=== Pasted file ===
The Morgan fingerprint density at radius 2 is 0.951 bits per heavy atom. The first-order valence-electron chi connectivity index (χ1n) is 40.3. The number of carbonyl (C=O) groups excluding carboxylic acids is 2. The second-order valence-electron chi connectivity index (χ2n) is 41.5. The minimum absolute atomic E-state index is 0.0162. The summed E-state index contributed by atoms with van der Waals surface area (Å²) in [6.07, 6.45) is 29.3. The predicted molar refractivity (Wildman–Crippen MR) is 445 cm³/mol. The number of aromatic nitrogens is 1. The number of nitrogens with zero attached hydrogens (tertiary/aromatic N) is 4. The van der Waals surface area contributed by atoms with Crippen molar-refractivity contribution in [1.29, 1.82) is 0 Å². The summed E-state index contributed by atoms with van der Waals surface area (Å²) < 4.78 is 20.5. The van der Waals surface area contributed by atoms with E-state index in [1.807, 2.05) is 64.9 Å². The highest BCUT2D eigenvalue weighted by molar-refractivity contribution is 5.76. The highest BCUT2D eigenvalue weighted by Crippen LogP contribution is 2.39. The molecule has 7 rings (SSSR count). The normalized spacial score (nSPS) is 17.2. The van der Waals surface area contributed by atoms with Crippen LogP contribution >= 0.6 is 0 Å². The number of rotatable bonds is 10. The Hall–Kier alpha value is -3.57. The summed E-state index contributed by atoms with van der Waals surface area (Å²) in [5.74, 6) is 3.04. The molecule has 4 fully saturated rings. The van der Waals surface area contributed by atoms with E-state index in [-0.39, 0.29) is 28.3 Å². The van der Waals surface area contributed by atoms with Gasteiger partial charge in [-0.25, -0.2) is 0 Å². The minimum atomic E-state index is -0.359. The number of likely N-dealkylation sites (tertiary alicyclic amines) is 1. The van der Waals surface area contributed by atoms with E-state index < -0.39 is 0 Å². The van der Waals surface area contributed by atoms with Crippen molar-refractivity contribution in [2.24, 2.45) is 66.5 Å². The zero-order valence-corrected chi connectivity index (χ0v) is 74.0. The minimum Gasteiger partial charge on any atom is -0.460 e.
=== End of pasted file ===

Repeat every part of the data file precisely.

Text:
The Morgan fingerprint density at radius 2 is 0.951 bits per heavy atom. The first-order valence-electron chi connectivity index (χ1n) is 40.3. The number of carbonyl (C=O) groups excluding carboxylic acids is 2. The second-order valence-electron chi connectivity index (χ2n) is 41.5. The minimum absolute atomic E-state index is 0.0162. The summed E-state index contributed by atoms with van der Waals surface area (Å²) in [6.07, 6.45) is 29.3. The predicted molar refractivity (Wildman–Crippen MR) is 445 cm³/mol. The number of aromatic nitrogens is 1. The number of nitrogens with zero attached hydrogens (tertiary/aromatic N) is 4. The van der Waals surface area contributed by atoms with Crippen molar-refractivity contribution in [1.29, 1.82) is 0 Å². The summed E-state index contributed by atoms with van der Waals surface area (Å²) < 4.78 is 20.5. The van der Waals surface area contributed by atoms with E-state index in [1.807, 2.05) is 64.9 Å². The highest BCUT2D eigenvalue weighted by molar-refractivity contribution is 5.76. The highest BCUT2D eigenvalue weighted by Crippen LogP contribution is 2.39. The molecule has 7 rings (SSSR count). The normalized spacial score (nSPS) is 17.2. The van der Waals surface area contributed by atoms with Crippen LogP contribution >= 0.6 is 0 Å². The number of rotatable bonds is 10. The Hall–Kier alpha value is -3.57. The summed E-state index contributed by atoms with van der Waals surface area (Å²) in [5.74, 6) is 3.04. The molecule has 4 fully saturated rings. The van der Waals surface area contributed by atoms with E-state index in [-0.39, 0.29) is 28.3 Å². The van der Waals surface area contributed by atoms with Gasteiger partial charge in [-0.25, -0.2) is 0 Å². The minimum atomic E-state index is -0.359. The number of likely N-dealkylation sites (tertiary alicyclic amines) is 1. The van der Waals surface area contributed by atoms with E-state index < -0.39 is 0 Å². The van der Waals surface area contributed by atoms with Crippen molar-refractivity contribution in [2.24, 2.45) is 66.5 Å². The zero-order valence-corrected chi connectivity index (χ0v) is 74.0. The minimum Gasteiger partial charge on any atom is -0.460 e.